AUSTRALIA’S ecotourism sector was competing at a price and distance disadvantage so needed a better product targeted at the right market to succeed, the industry’s Asia Pacific conference was told in Noosa yesterday.
But while the industry focused on price disadvantage, local environmental activists were warning that the product also needed protecting for the sector to survive.
Conference convenor Tony Charters said ecotourism remained the largest single sector of Australia’s tourism industry but admitted new figures that showed the Great Barrier Reef was receiving the same level of day-trippers as it was 20 years ago were alarming.
He said the industry’s supply side in Queensland had to be driven by the same level of government activity in ecotourism programs as it had before its leadership role was abandoned around eight years ago.
“We can’t compete on price,” Mr Charters said.
“We are beaten on price by competitors. Our per-day salaries are probably what are being paid per week elsewhere.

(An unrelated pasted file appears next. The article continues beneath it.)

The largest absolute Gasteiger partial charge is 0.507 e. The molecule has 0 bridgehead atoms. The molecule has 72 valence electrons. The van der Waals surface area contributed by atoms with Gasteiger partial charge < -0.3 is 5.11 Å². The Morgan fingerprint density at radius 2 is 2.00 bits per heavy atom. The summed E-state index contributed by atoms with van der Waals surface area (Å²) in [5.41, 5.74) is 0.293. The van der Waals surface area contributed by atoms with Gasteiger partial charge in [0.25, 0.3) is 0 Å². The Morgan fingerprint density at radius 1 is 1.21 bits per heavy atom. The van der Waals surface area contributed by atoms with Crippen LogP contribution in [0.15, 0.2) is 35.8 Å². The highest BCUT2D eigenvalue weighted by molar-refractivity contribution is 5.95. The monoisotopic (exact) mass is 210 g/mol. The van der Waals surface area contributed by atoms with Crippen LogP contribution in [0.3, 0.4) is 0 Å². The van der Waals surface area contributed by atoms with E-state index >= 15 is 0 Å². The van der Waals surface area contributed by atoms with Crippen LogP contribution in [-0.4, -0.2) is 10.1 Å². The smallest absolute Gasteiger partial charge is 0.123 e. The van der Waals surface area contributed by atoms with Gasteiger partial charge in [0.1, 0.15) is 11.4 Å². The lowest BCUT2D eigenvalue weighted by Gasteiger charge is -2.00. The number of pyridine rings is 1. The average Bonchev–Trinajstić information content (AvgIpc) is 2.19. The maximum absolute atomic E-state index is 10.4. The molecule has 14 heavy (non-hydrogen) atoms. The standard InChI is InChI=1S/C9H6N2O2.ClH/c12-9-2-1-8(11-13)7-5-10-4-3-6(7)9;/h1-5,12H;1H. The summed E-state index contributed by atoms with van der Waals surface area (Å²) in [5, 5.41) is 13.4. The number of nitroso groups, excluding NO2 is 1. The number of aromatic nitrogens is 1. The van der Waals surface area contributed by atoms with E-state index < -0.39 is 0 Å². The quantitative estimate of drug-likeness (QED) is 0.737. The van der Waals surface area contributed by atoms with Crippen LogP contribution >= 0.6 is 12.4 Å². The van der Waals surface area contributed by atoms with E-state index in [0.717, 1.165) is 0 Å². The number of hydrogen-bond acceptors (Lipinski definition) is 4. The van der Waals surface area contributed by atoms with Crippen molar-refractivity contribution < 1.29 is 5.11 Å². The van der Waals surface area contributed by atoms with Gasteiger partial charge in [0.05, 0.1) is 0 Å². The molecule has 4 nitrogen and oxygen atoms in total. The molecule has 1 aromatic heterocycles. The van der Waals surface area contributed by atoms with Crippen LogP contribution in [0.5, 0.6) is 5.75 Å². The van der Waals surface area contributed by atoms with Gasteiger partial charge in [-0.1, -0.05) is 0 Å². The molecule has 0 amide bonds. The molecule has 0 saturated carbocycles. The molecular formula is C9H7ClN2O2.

“There are no overnight solutions. (The strength of) the dollar is part of the reason tourists have turned away but that’s not all of it.
“The industry needs new product and vibrancy.”
A tough global financial situation is hurting and tough recent times for the industry have resulted in a reluctance and a difficulty in owners re-investing in their businesses.
Mr Charters said the Sunshine Coast had many advantages for a successful eco
tourism sector with a great climate, lifestyle, the bio
sphere reserve in Noosa and access to Fraser Island and the southern Great Barrier Reef coupled with a serious view on sustainability.
He said the region also had a rich indigenous cultural history which international visitors in particular were interested in learning about.
“We have quite a number of Coast operators who are pioneers of this industry and hold advanced levels of Eco certification,” Mr Charters said.
However Mike Tsilfidis, who is campaigning against Powerlink plans to run a high voltage line through the Eerwahvale Valley, said the eco tourism industry had more to worry about than exchange rates. At risk is koala habitat, the Richmond Birdwing Butterfly and species of sugar gliders.
“Proven tourism drawcards in the Noosa hinterland biosphere reserve are Maroochy Wines, Musa Vale Lodge and Cooroy Country Cottages,” he said. “All lie directly under and will be severely impacted by the proposed Powerlink project.”
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